Returning to the earth when we die. It sounds like the most logical thing to happen to our bodies after death. But if we take a closer look at our current modern burial rituals, we soon discover there are many obstacles that stand in between a dead body and the earth.
Through embalming methods that keep the body needlessly in perfect shape, sealed caskets made out of non-biodegradable materials and other unnecessary added items that supposedly protect a corpse, natural decomposition is being heavily delayed.
Luckily for those of us who do wish to literally become one with the earth, there are many eco-friendly options. Here is a quick guide on how to gracefully transform into a tree.
Step 1: Die
Take your final breath. Let go. Surrender. It’s alright.
Step 2: Mix your remains with some soil and seeds
Allow your body to decompose as it naturally desires to. There are several ways to go about this:
Natural burial grounds
At a natural burial ground your body can enter the earth unembalmed, wrapped in eco-friendly shrouds or in a biodegradable casket. If you do a little research you will easily find a natural burial space near you. For example, in the Netherlands we have Hillig Meer, a beautiful old piece of nature where you can be buried in a forest with eternal grave rights, so you don’t have to worry about ever being dug up again and reburied.
In California there’s the Joshua Tree Memorial Park. Here you can forever become part of the desert through a green burial ritual.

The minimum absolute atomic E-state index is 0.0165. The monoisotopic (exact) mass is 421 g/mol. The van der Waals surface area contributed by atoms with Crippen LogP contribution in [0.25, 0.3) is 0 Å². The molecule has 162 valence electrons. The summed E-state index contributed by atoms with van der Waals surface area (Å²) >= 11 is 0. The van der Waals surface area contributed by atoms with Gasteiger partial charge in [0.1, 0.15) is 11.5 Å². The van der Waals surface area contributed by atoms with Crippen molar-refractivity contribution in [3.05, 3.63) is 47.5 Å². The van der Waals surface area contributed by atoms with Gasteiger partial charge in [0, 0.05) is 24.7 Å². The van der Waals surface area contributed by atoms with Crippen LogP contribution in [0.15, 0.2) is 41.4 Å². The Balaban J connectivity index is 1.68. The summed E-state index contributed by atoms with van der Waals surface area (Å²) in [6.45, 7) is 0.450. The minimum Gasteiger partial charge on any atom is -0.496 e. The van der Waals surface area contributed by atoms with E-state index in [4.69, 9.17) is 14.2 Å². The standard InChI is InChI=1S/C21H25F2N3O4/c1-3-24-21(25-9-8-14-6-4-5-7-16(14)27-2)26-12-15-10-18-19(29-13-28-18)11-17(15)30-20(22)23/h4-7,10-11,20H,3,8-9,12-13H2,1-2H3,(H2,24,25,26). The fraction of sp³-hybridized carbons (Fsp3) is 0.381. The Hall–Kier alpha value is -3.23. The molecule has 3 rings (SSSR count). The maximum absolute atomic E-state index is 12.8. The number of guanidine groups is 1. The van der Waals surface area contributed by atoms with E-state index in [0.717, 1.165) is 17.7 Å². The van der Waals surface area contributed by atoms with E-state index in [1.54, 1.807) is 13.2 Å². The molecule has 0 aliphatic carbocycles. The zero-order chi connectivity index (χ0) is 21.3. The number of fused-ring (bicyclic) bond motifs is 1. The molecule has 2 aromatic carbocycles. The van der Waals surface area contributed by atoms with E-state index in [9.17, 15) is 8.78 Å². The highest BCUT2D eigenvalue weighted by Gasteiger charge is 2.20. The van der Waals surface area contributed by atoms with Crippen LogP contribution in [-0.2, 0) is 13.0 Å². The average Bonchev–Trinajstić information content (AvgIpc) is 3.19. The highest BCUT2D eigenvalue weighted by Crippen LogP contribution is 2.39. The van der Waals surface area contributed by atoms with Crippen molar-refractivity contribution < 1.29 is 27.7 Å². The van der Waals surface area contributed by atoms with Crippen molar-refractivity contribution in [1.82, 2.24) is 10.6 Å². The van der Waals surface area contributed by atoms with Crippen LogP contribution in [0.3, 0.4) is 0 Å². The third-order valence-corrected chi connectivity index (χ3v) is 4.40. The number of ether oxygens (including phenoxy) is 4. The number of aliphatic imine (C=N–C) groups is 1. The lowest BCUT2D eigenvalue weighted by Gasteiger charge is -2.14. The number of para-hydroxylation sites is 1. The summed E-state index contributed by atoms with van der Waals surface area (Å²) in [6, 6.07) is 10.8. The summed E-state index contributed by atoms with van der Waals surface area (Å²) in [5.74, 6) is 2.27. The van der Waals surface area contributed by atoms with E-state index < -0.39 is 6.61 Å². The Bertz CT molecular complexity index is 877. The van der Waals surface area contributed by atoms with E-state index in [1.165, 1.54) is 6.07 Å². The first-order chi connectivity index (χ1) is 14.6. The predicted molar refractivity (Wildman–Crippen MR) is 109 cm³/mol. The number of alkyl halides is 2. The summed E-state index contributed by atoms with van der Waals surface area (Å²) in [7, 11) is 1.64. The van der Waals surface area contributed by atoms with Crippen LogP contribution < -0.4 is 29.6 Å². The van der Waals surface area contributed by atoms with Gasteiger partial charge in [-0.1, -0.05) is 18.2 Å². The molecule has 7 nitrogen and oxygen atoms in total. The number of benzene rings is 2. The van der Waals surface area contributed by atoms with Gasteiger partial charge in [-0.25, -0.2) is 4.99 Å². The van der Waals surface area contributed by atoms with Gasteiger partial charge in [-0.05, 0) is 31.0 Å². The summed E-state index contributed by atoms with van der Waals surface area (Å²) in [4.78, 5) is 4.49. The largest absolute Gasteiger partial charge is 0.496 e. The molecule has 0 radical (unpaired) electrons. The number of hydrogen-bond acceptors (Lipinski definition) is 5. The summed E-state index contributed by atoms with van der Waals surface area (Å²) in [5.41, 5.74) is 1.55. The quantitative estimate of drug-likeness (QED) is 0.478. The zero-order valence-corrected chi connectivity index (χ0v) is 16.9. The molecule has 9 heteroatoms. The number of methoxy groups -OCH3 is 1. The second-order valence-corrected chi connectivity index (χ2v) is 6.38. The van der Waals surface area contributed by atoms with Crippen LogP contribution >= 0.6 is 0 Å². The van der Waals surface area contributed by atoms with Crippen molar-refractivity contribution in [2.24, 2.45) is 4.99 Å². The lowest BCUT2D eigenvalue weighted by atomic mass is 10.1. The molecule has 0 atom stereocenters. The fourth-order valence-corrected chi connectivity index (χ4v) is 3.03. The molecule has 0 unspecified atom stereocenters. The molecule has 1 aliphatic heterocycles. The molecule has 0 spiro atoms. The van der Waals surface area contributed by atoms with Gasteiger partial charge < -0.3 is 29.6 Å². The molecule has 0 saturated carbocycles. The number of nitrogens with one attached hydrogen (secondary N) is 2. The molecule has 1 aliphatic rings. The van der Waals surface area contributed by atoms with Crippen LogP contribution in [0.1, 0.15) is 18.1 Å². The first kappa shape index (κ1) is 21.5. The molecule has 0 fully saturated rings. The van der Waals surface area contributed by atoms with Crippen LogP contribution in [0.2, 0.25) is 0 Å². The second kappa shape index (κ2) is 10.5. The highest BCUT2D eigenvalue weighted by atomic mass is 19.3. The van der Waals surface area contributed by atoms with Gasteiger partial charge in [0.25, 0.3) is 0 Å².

The website also contains a list with statistics to remind us of the resources we exhaust by trying to prevent the natural process of decay, each year, in the Unites States alone:
- 827,060 gallons of embalming fluid, which includes formaldehyde
- 180,544,000 pounds of steel, in caskets
- 5,400,000 pounds of copper and bronze in caskets
- 30 million board feet of hardwoods in caskets
- 3,272,000,000 pounds of reinforced concrete vaults and 28,000,000 pounds of steel in vaults
If you care about the environment while you are alive, make sure that what happens to your body after you die reflects this.
Capsula Mundi is a project invented by Italian designers Anna Citelli and Raoul Bretzel. They designed an egg-shaped pod made of biodegradable material that can contain a corpse in fetal position. There are smaller pods available that con hold the ashes of a cremated person, and there are also pods available for pets. On top of the pod a small tree is planted, one that can be picked out by the deceased person while they are still alive. The idea is that as the pod dissolves into the earth and the body decomposes, it will release nutritions into the soil for the tree to grow from. The project is still in development, you can stay informed on their progress here.
The Bios Urn is similar to the idea of Capsula Muni, but only requires ashes. It is a biodegradable urn that mixes the cremated remains with soil from the burial site. A seed or seedling is placed on top and after it is placed within the ground, the urn will grow into a tree or bush.
Step 3: Grow
Once you are inside the earth and your body is disintegrating, invite all the insects to come and feast on you. They help your body break down easier and turn you into a complex ecosystem. This way, you can send all your newly released nutritions into the soil, and up into the roots of the tree that is growing out of you. Grow stronger every day. Reach with your branches up to the sun. Become the best tree you can be.
Step 4: Give back
When friends and family come to visit you on a warm sunny day, allow them to bask in your shade. Grow as many green leaves as you can in order to provide them with fresh oxygen. Perhaps even let them consume you, by growing fruits they can eat.
Congratulations, you have completed the natural burial cycle!
Photo credits: Levi van Veluw, Hillig Meer, Capsula Mundi
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